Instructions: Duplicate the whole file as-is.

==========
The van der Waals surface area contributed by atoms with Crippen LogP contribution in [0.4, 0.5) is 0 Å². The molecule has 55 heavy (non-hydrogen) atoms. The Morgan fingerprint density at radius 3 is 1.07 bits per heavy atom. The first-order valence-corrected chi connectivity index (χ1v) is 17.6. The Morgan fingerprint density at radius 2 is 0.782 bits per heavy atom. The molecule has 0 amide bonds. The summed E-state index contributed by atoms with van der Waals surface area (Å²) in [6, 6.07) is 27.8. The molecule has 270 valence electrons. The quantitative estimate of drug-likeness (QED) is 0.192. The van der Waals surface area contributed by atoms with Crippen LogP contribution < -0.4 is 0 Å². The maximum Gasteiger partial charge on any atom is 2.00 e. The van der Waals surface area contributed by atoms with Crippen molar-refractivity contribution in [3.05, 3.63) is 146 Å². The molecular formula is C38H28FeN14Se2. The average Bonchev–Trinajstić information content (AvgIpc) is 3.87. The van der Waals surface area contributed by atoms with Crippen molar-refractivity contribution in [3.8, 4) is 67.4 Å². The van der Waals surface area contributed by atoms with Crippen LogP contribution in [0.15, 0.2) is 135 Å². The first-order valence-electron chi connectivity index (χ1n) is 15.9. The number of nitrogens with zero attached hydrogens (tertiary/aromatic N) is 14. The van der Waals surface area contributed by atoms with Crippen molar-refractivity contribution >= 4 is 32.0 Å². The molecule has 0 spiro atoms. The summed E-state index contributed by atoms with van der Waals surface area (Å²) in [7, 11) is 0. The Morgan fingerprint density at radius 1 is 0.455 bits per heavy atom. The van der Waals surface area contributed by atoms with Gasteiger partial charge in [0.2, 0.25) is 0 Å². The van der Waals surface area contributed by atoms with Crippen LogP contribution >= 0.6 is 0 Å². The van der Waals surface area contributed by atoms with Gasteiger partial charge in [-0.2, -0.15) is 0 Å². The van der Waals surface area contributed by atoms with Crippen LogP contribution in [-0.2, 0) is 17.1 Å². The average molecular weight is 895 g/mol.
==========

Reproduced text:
The van der Waals surface area contributed by atoms with Crippen LogP contribution in [0.4, 0.5) is 0 Å². The molecule has 55 heavy (non-hydrogen) atoms. The Morgan fingerprint density at radius 3 is 1.07 bits per heavy atom. The first-order valence-corrected chi connectivity index (χ1v) is 17.6. The Morgan fingerprint density at radius 2 is 0.782 bits per heavy atom. The molecule has 0 amide bonds. The summed E-state index contributed by atoms with van der Waals surface area (Å²) in [6, 6.07) is 27.8. The molecule has 270 valence electrons. The quantitative estimate of drug-likeness (QED) is 0.192. The van der Waals surface area contributed by atoms with Crippen LogP contribution < -0.4 is 0 Å². The maximum Gasteiger partial charge on any atom is 2.00 e. The van der Waals surface area contributed by atoms with Crippen molar-refractivity contribution in [3.05, 3.63) is 146 Å². The molecular formula is C38H28FeN14Se2. The average Bonchev–Trinajstić information content (AvgIpc) is 3.87. The van der Waals surface area contributed by atoms with Crippen molar-refractivity contribution in [3.8, 4) is 67.4 Å². The van der Waals surface area contributed by atoms with Crippen LogP contribution in [0.15, 0.2) is 135 Å². The first-order valence-electron chi connectivity index (χ1n) is 15.9. The number of nitrogens with zero attached hydrogens (tertiary/aromatic N) is 14. The van der Waals surface area contributed by atoms with Crippen molar-refractivity contribution >= 4 is 32.0 Å². The molecule has 0 spiro atoms. The summed E-state index contributed by atoms with van der Waals surface area (Å²) in [7, 11) is 0. The Morgan fingerprint density at radius 1 is 0.455 bits per heavy atom. The van der Waals surface area contributed by atoms with Gasteiger partial charge in [0.2, 0.25) is 0 Å². The van der Waals surface area contributed by atoms with Crippen LogP contribution >= 0.6 is 0 Å². The van der Waals surface area contributed by atoms with Gasteiger partial charge in [-0.2, -0.15) is 0 Å². The van der Waals surface area contributed by atoms with Crippen LogP contribution in [-0.2, 0) is 17.1 Å². The average molecular weight is 895 g/mol.